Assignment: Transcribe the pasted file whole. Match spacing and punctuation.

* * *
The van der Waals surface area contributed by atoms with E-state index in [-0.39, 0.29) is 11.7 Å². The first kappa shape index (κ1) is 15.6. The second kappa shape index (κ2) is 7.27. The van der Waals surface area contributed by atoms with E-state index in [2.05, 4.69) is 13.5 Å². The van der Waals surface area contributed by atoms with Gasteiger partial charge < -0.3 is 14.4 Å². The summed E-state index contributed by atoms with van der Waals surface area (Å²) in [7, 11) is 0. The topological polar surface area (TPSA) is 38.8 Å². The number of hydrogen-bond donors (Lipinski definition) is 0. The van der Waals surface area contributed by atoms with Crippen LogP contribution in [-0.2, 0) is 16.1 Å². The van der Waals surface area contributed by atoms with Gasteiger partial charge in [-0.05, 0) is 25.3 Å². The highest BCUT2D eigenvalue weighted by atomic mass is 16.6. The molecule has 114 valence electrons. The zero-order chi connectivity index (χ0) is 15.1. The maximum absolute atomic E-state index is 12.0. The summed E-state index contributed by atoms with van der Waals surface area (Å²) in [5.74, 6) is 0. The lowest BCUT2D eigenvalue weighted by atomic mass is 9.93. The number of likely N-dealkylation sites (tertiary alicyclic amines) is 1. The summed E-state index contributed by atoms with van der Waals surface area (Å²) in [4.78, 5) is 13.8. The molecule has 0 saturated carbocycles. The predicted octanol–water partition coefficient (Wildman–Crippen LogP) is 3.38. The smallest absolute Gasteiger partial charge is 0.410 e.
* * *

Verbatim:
The van der Waals surface area contributed by atoms with E-state index in [-0.39, 0.29) is 11.7 Å². The first kappa shape index (κ1) is 15.6. The second kappa shape index (κ2) is 7.27. The van der Waals surface area contributed by atoms with E-state index in [2.05, 4.69) is 13.5 Å². The van der Waals surface area contributed by atoms with Gasteiger partial charge < -0.3 is 14.4 Å². The summed E-state index contributed by atoms with van der Waals surface area (Å²) in [7, 11) is 0. The topological polar surface area (TPSA) is 38.8 Å². The number of hydrogen-bond donors (Lipinski definition) is 0. The van der Waals surface area contributed by atoms with Crippen LogP contribution in [-0.2, 0) is 16.1 Å². The van der Waals surface area contributed by atoms with Gasteiger partial charge in [-0.05, 0) is 25.3 Å². The highest BCUT2D eigenvalue weighted by atomic mass is 16.6. The molecule has 114 valence electrons. The zero-order chi connectivity index (χ0) is 15.1. The maximum absolute atomic E-state index is 12.0. The summed E-state index contributed by atoms with van der Waals surface area (Å²) in [5.74, 6) is 0. The lowest BCUT2D eigenvalue weighted by atomic mass is 9.93. The number of likely N-dealkylation sites (tertiary alicyclic amines) is 1. The summed E-state index contributed by atoms with van der Waals surface area (Å²) in [4.78, 5) is 13.8. The molecule has 0 saturated carbocycles. The predicted octanol–water partition coefficient (Wildman–Crippen LogP) is 3.38. The smallest absolute Gasteiger partial charge is 0.410 e.